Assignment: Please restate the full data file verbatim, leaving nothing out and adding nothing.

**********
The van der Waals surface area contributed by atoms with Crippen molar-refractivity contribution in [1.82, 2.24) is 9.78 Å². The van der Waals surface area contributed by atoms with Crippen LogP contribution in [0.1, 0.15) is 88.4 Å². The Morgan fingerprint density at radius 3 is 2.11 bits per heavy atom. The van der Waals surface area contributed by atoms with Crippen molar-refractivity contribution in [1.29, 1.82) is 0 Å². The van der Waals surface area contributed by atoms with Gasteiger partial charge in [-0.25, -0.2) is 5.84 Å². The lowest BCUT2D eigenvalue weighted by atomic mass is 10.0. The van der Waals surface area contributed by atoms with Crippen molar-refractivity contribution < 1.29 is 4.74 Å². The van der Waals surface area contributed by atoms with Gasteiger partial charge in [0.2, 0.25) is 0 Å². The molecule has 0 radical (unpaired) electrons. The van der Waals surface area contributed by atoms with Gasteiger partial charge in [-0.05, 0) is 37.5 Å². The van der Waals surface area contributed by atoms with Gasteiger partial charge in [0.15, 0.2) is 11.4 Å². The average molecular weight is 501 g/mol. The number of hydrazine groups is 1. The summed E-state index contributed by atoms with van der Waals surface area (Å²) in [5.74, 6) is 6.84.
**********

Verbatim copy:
The van der Waals surface area contributed by atoms with Crippen molar-refractivity contribution in [1.82, 2.24) is 9.78 Å². The van der Waals surface area contributed by atoms with Crippen LogP contribution in [0.1, 0.15) is 88.4 Å². The Morgan fingerprint density at radius 3 is 2.11 bits per heavy atom. The van der Waals surface area contributed by atoms with Crippen molar-refractivity contribution in [1.29, 1.82) is 0 Å². The van der Waals surface area contributed by atoms with Gasteiger partial charge in [-0.25, -0.2) is 5.84 Å². The lowest BCUT2D eigenvalue weighted by atomic mass is 10.0. The van der Waals surface area contributed by atoms with Crippen molar-refractivity contribution < 1.29 is 4.74 Å². The van der Waals surface area contributed by atoms with Gasteiger partial charge in [0.2, 0.25) is 0 Å². The molecule has 0 radical (unpaired) electrons. The van der Waals surface area contributed by atoms with Gasteiger partial charge in [-0.05, 0) is 37.5 Å². The van der Waals surface area contributed by atoms with Gasteiger partial charge in [0.15, 0.2) is 11.4 Å². The average molecular weight is 501 g/mol. The number of hydrazine groups is 1. The summed E-state index contributed by atoms with van der Waals surface area (Å²) in [5.74, 6) is 6.84.